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Controlled-release levodopa methyl ester/benserazide-loaded nanoparticles ameliorate levodopa-induced dyskinesia in rats

Authors Yang X, Zheng R, Cai Y, Liao M, Yuan W, Liu Z

Received 1 February 2012

Accepted for publication 28 February 2012

Published 19 April 2012 Volume 2012:7 Pages 2077—2086

DOI https://doi.org/10.2147/IJN.S30463

Review by Single-blind

Peer reviewer comments 2

Xinxin Yang1*, Ruiyuan Zheng2*, Yunpeng Cai2, Meiling Liao2, Weien Yuan1,2, Zhenguo Liu1
1
Department of Neurology, Xinhua Hospital (affiliated to Shanghai Jiaotong University School of Medicine), 2School of Pharmacy, Shanghai Jiaotong University, Shanghai, People's Republic of China

*Xinxin Yang and Ruiyuan Zheng contributed equally to this work

Background: Levodopa remains the most effective drug in the treatment of Parkinson's disease. However, long-term administration of levodopa induces motor complications, such as levodopa-induced dyskinesia. The mechanisms underlying levodopa-induced dyskinesia are not fully understood.
Methods: In this study, we prepared levodopa methyl ester (LDME)/benserazide-loaded nanoparticles, which can release LDME and benserazide in a sustained manner. Dyskinesia was induced in rats by repeated administration of levodopa then treated with LDME plus benserazide or the same dose of LDME/benserazide-loaded nanoparticles. Apomorphine-induced rotations and abnormal involuntary movements (AIMs) were measured on treatment days 1, 5, 10, 15, and 20. In addition, the levels of phosphorylated dopamine- and cyclic adenosine monophosphate-regulated phosphoprotein of 32 kDa, extracellular signal-regulated kinases 1/2, and ΔfosB were determined by Western blot. Tau levels were determined by Western blot and immunohistochemistry. Dynorphin levels in the striatum and cortex of rats were measured using enzyme-linked immunosorbent assay.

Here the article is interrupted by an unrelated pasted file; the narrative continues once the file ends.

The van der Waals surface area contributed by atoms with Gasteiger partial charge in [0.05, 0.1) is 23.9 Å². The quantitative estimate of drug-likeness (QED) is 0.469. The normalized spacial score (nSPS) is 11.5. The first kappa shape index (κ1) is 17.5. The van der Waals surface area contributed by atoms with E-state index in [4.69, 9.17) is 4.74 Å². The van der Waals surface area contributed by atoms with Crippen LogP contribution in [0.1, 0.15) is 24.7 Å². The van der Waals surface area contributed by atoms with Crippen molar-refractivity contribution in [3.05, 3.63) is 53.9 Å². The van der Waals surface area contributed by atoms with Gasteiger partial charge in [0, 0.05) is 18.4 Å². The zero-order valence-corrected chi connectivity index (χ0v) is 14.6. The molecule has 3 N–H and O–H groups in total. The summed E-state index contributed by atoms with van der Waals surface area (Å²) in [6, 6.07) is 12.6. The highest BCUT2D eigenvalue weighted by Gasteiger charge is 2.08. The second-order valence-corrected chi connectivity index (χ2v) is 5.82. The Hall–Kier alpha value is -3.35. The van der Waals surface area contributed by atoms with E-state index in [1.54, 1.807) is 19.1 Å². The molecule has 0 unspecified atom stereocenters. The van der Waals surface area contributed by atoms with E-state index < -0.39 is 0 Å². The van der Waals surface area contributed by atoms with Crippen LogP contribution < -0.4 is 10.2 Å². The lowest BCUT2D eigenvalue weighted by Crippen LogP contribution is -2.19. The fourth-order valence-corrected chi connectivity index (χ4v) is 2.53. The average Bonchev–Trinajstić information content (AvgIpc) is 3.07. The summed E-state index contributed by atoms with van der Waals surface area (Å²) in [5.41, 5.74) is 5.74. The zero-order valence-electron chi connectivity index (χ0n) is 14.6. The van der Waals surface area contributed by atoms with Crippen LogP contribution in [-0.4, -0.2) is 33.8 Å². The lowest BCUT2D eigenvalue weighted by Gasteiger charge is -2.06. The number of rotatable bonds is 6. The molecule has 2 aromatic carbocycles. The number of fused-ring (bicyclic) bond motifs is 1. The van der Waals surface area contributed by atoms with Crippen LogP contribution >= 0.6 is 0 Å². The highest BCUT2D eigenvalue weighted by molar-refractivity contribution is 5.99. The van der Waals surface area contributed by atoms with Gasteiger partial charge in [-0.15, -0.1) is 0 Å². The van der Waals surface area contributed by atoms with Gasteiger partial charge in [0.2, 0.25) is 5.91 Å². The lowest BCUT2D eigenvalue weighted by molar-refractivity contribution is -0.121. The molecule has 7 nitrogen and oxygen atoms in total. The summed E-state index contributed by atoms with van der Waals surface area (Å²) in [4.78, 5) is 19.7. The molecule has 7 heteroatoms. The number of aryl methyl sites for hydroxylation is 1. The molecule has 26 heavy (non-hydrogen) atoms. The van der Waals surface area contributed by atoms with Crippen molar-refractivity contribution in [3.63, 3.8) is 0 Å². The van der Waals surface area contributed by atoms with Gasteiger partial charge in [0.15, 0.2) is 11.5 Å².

Results: Over the course of levodopa treatment, the rats developed abnormal AIMs, classified as locomotive, axial, orolingual, and forelimb dyskinesia. The degree of reduction of apomorphine-induced rotations was comparable in dyskinetic rats treated with LDME plus benserazide or LDME/benserazide-loaded nanoparticles. The axial, limb, and orolingual (ALO) AIMs of dyskinetic rats treated with LDME/benserazide-loaded nanoparticles were 14 ± 2.5, 9 ± 2.0, and 10 ± 2.1 on treatment days 10, 15, and 20, respectively, which were significantly reduced compared with dyskinetic rats treated with LDME plus benserazide (25 ± 3.7, 27 ± 3.8, and 25 ± 3.5, respectively). The locomotive AIMs of dyskinetic rats treated with LDME/benserazide-loaded nanoparticles were 2.3 ± 0.42, 1.7 ± 0.35, and 1.6 ± 0.37 on treatment days 10, 15, and 20, respectively, which were also reduced compared with dyskinetic rats treated with LDME plus benserazide (4.4 ± 0.85, 4.7 ± 0.95 and 4.8 ± 0.37, respectively). Western blot showed that the levels of phosphorylated dopamine- and cyclic adenosine monophosphate-regulated phosphoprotein of 32 kDa, extracellular signal-regulated kinases 1/2, tau, and ΔfosB in dyskinetic rats treated with LDME/benserazide-loaded nanoparticles were 134.6 ± 14.1, 174.9 ± 15.1, 134.2 ± 19.3, and 320.5 ± 32.8, respectively, which were significantly reduced compared with those of dyskinetic rats treated with LDME plus benserazide (210.3 ± 19.7, 320.8 ± 21.9, 340.4 ± 27.1, and 620.7 ± 48.3, respectively). Immunohistochemistry indicated that the level of phosphorylated tau was (7.2 ± 1.1) × 104 in dyskinetic rats treated with LDME/benserazide-loaded nanoparticles. However, the tau level was only (14.6 ± 2.3) × 104 in LDME plus benserazide-treated dyskinetic rats. There was a significant difference between the two groups. Enzyme-linked immunosorbent assay showed that dynorphin levels in the striatum and cortex of dyskinetic rats treated with LDME/benserazide-loaded nanoparticles were 5.7 ± 1.2 and 4.8 ± 0.87, respectively, which were significantly reduced compared with LDME plus benserazide-treated dyskinetic rats (13.3 ± 2.1 and 8.1 ± 1.1 for the striatum and cortex, respectively).
Conclusion: Results suggest that LDME/benserazide-loaded nanoparticles can be used to reduce the expression of dyskinesia in dyskinetic rats.

Keywords: Parkinson’s disease, levodopa-induced dyskinesia, ∆fosB, dopamine, cAMP-regulated phosphoprotein of 32 kDa, extracellular signal-regulated kinases 1/2, tau

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